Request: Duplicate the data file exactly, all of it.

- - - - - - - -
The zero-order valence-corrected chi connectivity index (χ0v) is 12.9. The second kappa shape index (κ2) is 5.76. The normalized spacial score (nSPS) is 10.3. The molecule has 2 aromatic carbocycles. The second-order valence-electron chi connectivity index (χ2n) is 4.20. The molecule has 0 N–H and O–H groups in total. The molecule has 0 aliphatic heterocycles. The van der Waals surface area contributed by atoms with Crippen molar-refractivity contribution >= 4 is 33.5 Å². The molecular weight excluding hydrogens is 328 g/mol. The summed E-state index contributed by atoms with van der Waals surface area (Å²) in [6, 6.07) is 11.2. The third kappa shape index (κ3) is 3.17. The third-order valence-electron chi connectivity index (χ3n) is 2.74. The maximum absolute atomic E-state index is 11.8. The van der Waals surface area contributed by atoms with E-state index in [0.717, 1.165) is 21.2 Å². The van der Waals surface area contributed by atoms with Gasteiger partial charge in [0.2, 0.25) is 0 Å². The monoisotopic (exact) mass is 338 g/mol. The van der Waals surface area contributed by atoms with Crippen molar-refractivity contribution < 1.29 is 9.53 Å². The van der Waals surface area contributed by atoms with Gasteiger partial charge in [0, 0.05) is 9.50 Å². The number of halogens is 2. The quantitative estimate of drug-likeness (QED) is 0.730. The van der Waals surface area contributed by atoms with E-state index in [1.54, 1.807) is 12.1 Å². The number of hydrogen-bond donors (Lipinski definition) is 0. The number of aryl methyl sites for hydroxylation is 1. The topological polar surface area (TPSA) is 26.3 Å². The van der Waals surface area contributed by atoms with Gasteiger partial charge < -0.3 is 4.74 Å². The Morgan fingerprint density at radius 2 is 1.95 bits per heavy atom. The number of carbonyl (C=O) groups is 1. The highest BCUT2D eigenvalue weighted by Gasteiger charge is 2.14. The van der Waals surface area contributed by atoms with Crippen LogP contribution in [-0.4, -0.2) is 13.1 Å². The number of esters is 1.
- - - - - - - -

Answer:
The zero-order valence-corrected chi connectivity index (χ0v) is 12.9. The second kappa shape index (κ2) is 5.76. The normalized spacial score (nSPS) is 10.3. The molecule has 2 aromatic carbocycles. The second-order valence-electron chi connectivity index (χ2n) is 4.20. The molecule has 0 N–H and O–H groups in total. The molecule has 0 aliphatic heterocycles. The van der Waals surface area contributed by atoms with Crippen molar-refractivity contribution >= 4 is 33.5 Å². The molecular weight excluding hydrogens is 328 g/mol. The summed E-state index contributed by atoms with van der Waals surface area (Å²) in [6, 6.07) is 11.2. The third kappa shape index (κ3) is 3.17. The third-order valence-electron chi connectivity index (χ3n) is 2.74. The maximum absolute atomic E-state index is 11.8. The van der Waals surface area contributed by atoms with E-state index in [0.717, 1.165) is 21.2 Å². The van der Waals surface area contributed by atoms with Gasteiger partial charge in [0.2, 0.25) is 0 Å². The monoisotopic (exact) mass is 338 g/mol. The van der Waals surface area contributed by atoms with Crippen molar-refractivity contribution < 1.29 is 9.53 Å². The van der Waals surface area contributed by atoms with Gasteiger partial charge in [0, 0.05) is 9.50 Å². The number of halogens is 2. The quantitative estimate of drug-likeness (QED) is 0.730. The van der Waals surface area contributed by atoms with E-state index in [1.54, 1.807) is 12.1 Å². The number of hydrogen-bond donors (Lipinski definition) is 0. The number of aryl methyl sites for hydroxylation is 1. The topological polar surface area (TPSA) is 26.3 Å². The van der Waals surface area contributed by atoms with Gasteiger partial charge < -0.3 is 4.74 Å². The Morgan fingerprint density at radius 2 is 1.95 bits per heavy atom. The number of carbonyl (C=O) groups is 1. The highest BCUT2D eigenvalue weighted by Gasteiger charge is 2.14. The van der Waals surface area contributed by atoms with Crippen LogP contribution in [-0.4, -0.2) is 13.1 Å². The number of esters is 1.